Rourke dispenses with all vanity to plumb the depths of this well-meaning but severely damaged man. Tomei delivers one of her most arresting performances, again without any trace of vanity. Wood's part is smaller, but she captures the scalding anger of a woman neglected for most of her life. The supporting players add to the authenticity of the atmosphere. That authenticity is the hallmark of the production, with vivid cinematography and set design.

Ram might be the ultimate loser, but Rourke scores a winning tour de force.

Credit: www.hollywoodreporter.com

Quote:
Talk about comebacks. After many years in the wilderness and being considered MIA professionally, Mickey Rourke, just like the washed-up character he plays, attempts a return to the big show in "The Wrestler." Not only does he pull it off, but Rourke creates a galvanizing, humorous, deeply moving portrait that instantly takes its place among the great, iconic screen performances. An elemental story simply and brilliantly told, Darren Aronofsky's fourth feature is a winner from every possible angle, although it will require deft handling by a smart distributor to overcome public preconceptions about Rourke, the subject matter and the nature of the film.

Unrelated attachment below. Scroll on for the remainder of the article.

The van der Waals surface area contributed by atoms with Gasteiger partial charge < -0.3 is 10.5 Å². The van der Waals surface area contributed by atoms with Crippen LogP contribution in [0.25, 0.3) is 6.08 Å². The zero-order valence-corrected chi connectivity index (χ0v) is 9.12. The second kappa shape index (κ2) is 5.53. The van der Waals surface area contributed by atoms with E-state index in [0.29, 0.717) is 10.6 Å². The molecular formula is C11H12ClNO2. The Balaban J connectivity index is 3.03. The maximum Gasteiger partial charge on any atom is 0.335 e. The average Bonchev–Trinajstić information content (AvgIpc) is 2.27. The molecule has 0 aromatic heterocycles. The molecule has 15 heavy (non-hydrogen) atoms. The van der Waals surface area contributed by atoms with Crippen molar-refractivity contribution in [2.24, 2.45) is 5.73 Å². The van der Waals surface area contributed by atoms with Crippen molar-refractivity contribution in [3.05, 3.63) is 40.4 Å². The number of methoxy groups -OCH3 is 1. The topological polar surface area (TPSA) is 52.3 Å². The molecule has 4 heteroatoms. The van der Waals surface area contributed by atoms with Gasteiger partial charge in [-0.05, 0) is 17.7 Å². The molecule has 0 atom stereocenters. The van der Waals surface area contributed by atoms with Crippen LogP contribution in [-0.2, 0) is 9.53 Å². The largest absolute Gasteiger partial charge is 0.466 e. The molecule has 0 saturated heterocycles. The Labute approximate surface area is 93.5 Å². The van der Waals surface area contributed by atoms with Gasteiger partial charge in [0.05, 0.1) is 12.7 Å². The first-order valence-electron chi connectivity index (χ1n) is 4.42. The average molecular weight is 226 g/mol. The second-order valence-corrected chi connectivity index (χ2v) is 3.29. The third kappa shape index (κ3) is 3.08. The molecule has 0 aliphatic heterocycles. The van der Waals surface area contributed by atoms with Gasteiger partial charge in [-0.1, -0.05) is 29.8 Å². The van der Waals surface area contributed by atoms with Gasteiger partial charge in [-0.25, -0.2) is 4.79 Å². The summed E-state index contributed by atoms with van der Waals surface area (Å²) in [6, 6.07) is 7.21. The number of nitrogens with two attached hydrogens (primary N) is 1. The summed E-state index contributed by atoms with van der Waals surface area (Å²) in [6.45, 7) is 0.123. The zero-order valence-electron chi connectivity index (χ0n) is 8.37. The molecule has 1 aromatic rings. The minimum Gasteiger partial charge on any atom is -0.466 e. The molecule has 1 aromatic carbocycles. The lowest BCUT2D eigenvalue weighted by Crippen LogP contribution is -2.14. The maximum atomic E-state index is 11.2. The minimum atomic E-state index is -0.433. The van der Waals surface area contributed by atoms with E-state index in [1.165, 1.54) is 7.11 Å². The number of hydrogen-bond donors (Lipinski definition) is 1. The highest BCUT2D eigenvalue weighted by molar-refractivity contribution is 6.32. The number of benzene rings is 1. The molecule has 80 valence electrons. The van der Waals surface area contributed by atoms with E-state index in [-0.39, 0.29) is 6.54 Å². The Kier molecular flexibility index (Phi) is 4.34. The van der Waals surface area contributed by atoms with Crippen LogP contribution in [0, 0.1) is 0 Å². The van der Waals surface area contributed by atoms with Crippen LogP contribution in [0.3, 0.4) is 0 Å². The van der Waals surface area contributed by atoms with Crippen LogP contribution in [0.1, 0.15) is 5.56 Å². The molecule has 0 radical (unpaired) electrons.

Co-produced by Wild Bunch in France, where Rourke has retained his most loyal following through thick and thin, this is nonetheless an American picture through and through, beginning with the way it strongly evokes the gritty working-class atmosphere of numerous '70s dramas. Spare but vital, and with the increasingly arty mannerisms of Aronofsky's previous work completely stripped away, the film has the clarity and simplicity of a great Hemingway short story -- there's nothing extraneous, the characters must face up to their limited options in life, and the dialogue in Robert Siegel's superior script is inflected with the poetry of the everyday.